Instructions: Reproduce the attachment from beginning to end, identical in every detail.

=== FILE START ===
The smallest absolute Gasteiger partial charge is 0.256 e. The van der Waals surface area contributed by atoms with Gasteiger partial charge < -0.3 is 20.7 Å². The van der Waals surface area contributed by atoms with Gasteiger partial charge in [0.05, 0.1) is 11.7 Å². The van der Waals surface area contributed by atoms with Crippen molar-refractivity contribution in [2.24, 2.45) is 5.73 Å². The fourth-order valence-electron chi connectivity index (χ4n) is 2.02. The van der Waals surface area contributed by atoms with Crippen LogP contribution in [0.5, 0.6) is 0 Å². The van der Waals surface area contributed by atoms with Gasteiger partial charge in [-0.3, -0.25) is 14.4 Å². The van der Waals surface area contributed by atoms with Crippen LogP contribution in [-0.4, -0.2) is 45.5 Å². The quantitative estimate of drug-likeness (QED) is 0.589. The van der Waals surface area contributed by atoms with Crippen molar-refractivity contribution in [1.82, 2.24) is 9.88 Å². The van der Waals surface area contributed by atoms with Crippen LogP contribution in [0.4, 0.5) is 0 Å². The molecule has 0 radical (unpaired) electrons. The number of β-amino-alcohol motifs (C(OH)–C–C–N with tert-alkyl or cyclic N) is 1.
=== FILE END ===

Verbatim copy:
The smallest absolute Gasteiger partial charge is 0.256 e. The van der Waals surface area contributed by atoms with Gasteiger partial charge < -0.3 is 20.7 Å². The van der Waals surface area contributed by atoms with Gasteiger partial charge in [0.05, 0.1) is 11.7 Å². The van der Waals surface area contributed by atoms with Crippen molar-refractivity contribution in [2.24, 2.45) is 5.73 Å². The fourth-order valence-electron chi connectivity index (χ4n) is 2.02. The van der Waals surface area contributed by atoms with Crippen LogP contribution in [0.5, 0.6) is 0 Å². The van der Waals surface area contributed by atoms with Gasteiger partial charge in [-0.3, -0.25) is 14.4 Å². The van der Waals surface area contributed by atoms with Crippen LogP contribution in [-0.4, -0.2) is 45.5 Å². The quantitative estimate of drug-likeness (QED) is 0.589. The van der Waals surface area contributed by atoms with Crippen molar-refractivity contribution in [1.82, 2.24) is 9.88 Å². The van der Waals surface area contributed by atoms with Crippen LogP contribution in [0.4, 0.5) is 0 Å². The molecule has 0 radical (unpaired) electrons. The number of β-amino-alcohol motifs (C(OH)–C–C–N with tert-alkyl or cyclic N) is 1.